NC: ‘Need to reboot’: Charlotte City Council confronts hurdles to transit plan overhaul

Jan. 25, 2024
There are still plenty of questions to work through before Charlotte can make progress on its “transformational” transportation plan, City Council members agreed as their annual retreat came to a close Wednesday.

There are still plenty of questions to work through before Charlotte can make progress on its “transformational” transportation plan, City Council members agreed as their annual retreat came to a close Wednesday.

Much of the three-day event, held in Winston-Salem, focused on transportation. Council members heard an update from city staff on Charlotte’s mobility plan, participated in a panel with transit officials from other cities and discussed next steps among themselves.

Little was decided. But there was consensus that more time-consuming work needs to be done to determine what should be prioritized in the plan, how to get other levels of government and business on board, and how to pay for it.

“We ought to stop thinking this (transportation plan) is a sprint to 2024, 2025,” at-large Council member James Mitchell said. “…We just need to reboot, get a real strategy on all fronts.”

Needing alignment for transportation plans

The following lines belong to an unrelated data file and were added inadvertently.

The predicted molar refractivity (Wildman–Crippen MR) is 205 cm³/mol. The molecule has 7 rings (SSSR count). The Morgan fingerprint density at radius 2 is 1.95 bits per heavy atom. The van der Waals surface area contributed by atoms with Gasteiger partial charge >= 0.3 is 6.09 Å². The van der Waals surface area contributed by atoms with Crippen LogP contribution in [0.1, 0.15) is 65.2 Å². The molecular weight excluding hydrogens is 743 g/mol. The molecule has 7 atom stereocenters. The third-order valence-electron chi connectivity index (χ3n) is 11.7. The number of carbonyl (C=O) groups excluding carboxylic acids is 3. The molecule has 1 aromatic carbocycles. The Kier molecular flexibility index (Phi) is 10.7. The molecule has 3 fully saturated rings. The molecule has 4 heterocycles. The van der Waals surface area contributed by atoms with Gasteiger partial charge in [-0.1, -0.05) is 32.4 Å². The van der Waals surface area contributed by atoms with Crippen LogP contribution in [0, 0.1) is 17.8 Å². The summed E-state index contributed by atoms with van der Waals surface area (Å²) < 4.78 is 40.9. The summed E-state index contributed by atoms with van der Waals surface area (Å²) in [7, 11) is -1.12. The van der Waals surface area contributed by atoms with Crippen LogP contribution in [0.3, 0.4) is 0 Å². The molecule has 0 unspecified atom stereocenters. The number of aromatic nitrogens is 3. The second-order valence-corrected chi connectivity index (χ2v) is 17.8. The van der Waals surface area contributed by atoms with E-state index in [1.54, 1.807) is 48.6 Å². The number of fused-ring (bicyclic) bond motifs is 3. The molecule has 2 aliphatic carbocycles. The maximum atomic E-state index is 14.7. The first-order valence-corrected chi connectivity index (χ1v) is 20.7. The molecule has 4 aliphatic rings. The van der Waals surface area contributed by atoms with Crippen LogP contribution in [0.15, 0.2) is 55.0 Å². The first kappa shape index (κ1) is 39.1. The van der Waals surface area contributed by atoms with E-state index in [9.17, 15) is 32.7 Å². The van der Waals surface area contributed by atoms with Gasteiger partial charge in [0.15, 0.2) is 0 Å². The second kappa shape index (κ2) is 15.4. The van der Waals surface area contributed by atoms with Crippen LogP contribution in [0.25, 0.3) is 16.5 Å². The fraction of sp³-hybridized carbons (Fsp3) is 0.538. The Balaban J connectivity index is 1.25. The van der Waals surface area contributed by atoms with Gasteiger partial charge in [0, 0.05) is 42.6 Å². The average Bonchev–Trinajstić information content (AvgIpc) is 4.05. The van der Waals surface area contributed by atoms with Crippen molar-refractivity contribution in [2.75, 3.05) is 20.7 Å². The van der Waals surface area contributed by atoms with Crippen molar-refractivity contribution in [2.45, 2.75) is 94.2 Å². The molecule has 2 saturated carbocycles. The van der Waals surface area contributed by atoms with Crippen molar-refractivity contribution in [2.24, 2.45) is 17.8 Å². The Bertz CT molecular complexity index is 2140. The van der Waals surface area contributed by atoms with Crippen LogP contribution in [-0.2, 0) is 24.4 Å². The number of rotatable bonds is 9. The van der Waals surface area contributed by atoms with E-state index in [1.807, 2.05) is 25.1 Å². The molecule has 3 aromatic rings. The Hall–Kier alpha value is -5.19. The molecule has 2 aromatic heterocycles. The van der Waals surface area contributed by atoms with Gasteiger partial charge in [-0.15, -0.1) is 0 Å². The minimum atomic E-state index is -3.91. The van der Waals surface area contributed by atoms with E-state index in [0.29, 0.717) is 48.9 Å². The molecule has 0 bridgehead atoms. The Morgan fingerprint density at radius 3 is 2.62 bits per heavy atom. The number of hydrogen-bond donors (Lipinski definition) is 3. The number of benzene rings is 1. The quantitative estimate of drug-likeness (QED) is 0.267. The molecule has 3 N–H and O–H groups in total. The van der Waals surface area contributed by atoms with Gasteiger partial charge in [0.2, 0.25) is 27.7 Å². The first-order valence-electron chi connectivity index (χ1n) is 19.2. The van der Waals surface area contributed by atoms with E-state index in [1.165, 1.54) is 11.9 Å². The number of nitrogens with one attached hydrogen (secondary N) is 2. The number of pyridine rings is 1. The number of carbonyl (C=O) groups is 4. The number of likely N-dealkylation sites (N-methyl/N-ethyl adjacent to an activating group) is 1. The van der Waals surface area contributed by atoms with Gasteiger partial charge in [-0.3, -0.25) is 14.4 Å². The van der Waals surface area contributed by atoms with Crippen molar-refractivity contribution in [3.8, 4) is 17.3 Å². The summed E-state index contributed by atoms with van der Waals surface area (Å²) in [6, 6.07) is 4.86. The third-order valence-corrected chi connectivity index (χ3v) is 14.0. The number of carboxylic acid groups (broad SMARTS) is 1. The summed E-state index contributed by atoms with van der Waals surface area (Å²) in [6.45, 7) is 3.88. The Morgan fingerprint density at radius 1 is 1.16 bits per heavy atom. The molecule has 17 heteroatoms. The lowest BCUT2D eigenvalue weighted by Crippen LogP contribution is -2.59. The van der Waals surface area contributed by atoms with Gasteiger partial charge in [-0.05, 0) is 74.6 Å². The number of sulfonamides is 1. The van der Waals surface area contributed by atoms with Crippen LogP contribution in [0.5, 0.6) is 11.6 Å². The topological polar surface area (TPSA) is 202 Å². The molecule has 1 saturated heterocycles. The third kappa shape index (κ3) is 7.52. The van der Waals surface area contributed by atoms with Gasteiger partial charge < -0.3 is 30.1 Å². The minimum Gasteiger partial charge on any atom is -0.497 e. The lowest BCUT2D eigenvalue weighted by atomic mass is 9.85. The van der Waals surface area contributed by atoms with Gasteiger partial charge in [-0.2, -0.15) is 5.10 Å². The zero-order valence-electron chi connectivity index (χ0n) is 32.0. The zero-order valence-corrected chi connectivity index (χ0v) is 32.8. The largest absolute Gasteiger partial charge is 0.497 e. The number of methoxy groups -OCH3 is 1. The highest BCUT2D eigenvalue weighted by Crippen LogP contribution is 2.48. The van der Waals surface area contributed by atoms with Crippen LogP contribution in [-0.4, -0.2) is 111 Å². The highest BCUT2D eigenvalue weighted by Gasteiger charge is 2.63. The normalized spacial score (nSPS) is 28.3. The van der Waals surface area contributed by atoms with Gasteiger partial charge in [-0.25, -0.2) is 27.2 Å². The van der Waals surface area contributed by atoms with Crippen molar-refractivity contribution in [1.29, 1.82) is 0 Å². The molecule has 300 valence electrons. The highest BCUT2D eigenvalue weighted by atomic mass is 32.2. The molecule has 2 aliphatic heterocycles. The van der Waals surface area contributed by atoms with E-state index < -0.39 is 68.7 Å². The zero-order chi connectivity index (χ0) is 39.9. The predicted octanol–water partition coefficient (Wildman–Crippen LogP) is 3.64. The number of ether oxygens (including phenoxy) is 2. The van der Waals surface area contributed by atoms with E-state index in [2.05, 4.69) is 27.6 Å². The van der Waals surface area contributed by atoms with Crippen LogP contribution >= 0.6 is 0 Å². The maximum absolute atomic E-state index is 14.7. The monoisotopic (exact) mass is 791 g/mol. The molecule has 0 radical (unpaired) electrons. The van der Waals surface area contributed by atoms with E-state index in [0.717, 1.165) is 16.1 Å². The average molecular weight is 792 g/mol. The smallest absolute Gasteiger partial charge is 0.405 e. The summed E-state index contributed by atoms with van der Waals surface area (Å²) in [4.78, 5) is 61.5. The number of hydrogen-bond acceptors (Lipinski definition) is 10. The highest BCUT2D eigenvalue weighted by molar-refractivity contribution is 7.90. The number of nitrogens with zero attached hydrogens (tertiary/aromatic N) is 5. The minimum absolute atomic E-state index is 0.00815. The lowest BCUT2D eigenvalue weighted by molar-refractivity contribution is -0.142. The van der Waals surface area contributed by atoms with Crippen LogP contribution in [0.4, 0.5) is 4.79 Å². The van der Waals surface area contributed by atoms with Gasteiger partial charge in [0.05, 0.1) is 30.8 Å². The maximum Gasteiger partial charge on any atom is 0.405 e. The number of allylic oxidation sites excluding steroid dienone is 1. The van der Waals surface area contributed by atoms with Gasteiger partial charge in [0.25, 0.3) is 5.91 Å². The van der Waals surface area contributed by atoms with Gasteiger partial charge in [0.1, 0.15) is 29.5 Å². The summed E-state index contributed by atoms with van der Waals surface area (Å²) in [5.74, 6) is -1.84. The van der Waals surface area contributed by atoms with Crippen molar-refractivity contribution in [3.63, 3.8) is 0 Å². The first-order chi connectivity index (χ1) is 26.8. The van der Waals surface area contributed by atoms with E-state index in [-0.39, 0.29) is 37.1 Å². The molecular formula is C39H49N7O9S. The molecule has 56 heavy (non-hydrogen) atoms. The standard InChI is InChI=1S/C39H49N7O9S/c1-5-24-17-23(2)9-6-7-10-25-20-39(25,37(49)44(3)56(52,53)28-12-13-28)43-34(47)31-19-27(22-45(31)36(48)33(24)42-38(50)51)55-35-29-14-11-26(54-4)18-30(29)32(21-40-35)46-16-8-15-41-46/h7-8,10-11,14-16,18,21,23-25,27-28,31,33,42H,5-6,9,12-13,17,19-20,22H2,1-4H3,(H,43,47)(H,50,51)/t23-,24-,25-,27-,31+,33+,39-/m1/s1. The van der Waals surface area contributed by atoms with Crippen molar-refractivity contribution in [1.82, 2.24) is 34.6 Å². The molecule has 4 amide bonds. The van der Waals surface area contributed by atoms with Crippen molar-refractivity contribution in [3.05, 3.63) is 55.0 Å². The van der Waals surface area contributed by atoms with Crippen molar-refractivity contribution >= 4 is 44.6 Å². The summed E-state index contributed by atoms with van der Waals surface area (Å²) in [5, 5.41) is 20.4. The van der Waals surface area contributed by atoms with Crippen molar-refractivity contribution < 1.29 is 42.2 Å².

District 7 Council member Ed Driggs, who chairs the council’s transportation committee, said he thinks city leaders “are way ahead of ourselves” when it comes to transportation planning.

“We don’t have the alignment with other communities. We don’t have the alignment with the legislature. So I would like to step back and take a big-picture look and not kind of stress too much about the finer points of the plan,” the south Charlotte Republican said.

Driggs added that he doesn’t think the city is “putting enough resources” into transportation planning. Moving forward, the city needs to bring on more folks with expertise, according to Driggs.

“Frankly all of us, me included for sure, are in this space dilettantes,” he said. “I just hope that we will put some resources to work here, invest in this thing and scale it up. It’s not gonna happen the way we’re doing it.”

How will Charlotte pay for ‘transformational’ plan?

Another hurdle to expanding transit discussed during the retreat was how to fund the work.

There’s agreement among the council that “we absolutely need a transformational investment in transportation,” District 6 Council member Tariq Bokhari said. But it remains unclear after the week’s conversations where the money will come from.

At their 2022 retreat, council members discussed the potential of a penny sales tax increase to subsidize rail projects and qualify the city for federal funding matches. That would require a ballot measure, and getting one on the ballot requires the blessing of the General Assembly.

There’s not enough time to get that done ahead of the 2024 election because of the legislature’s short spring session, City Manager Marcus Jones told the council Tuesday. Even if there were more time, Republican leaders in Raleigh have previously pushed back on the possibility of such a referendum.

It’ll take changes in the plan itself to get more support from the GOP-led legislature, according to Bokhari, one of just two City Council Republicans.